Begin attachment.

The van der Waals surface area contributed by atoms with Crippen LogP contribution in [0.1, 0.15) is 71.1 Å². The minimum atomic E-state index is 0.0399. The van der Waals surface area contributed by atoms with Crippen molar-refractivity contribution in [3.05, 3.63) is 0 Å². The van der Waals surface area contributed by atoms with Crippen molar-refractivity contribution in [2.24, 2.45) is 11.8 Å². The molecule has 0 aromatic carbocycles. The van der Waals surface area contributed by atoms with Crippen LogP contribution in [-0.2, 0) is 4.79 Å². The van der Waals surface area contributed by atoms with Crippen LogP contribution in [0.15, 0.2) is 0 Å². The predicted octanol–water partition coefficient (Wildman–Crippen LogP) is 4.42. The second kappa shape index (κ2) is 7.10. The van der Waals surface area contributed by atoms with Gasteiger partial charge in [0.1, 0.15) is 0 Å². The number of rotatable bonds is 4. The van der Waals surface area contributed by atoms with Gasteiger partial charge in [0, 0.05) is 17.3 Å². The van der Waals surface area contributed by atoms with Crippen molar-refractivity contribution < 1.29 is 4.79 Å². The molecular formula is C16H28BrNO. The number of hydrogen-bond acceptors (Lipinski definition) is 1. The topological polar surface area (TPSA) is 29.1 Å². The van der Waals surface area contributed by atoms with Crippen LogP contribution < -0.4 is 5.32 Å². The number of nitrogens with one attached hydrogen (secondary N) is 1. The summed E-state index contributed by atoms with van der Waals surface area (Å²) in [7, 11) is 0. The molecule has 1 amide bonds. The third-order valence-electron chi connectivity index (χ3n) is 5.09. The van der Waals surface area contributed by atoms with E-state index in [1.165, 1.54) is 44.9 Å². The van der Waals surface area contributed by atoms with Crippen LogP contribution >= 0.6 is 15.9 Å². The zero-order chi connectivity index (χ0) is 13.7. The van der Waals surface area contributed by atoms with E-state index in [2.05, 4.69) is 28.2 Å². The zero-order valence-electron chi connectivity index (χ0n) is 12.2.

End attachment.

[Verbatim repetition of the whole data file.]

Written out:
The van der Waals surface area contributed by atoms with Crippen LogP contribution in [0.1, 0.15) is 71.1 Å². The minimum atomic E-state index is 0.0399. The van der Waals surface area contributed by atoms with Crippen molar-refractivity contribution in [3.05, 3.63) is 0 Å². The van der Waals surface area contributed by atoms with Crippen molar-refractivity contribution in [2.24, 2.45) is 11.8 Å². The molecule has 0 aromatic carbocycles. The van der Waals surface area contributed by atoms with Crippen LogP contribution in [-0.2, 0) is 4.79 Å². The van der Waals surface area contributed by atoms with Crippen LogP contribution in [0.15, 0.2) is 0 Å². The predicted octanol–water partition coefficient (Wildman–Crippen LogP) is 4.42. The second kappa shape index (κ2) is 7.10. The van der Waals surface area contributed by atoms with Gasteiger partial charge in [0.1, 0.15) is 0 Å². The number of rotatable bonds is 4. The van der Waals surface area contributed by atoms with Gasteiger partial charge in [0, 0.05) is 17.3 Å². The van der Waals surface area contributed by atoms with Crippen molar-refractivity contribution < 1.29 is 4.79 Å². The molecular formula is C16H28BrNO. The number of hydrogen-bond acceptors (Lipinski definition) is 1. The topological polar surface area (TPSA) is 29.1 Å². The van der Waals surface area contributed by atoms with Crippen LogP contribution < -0.4 is 5.32 Å². The number of nitrogens with one attached hydrogen (secondary N) is 1. The summed E-state index contributed by atoms with van der Waals surface area (Å²) in [7, 11) is 0. The molecule has 1 amide bonds. The third-order valence-electron chi connectivity index (χ3n) is 5.09. The van der Waals surface area contributed by atoms with E-state index in [1.165, 1.54) is 44.9 Å². The van der Waals surface area contributed by atoms with Crippen LogP contribution >= 0.6 is 15.9 Å². The zero-order chi connectivity index (χ0) is 13.7. The van der Waals surface area contributed by atoms with E-state index in [2.05, 4.69) is 28.2 Å². The zero-order valence-electron chi connectivity index (χ0n) is 12.2.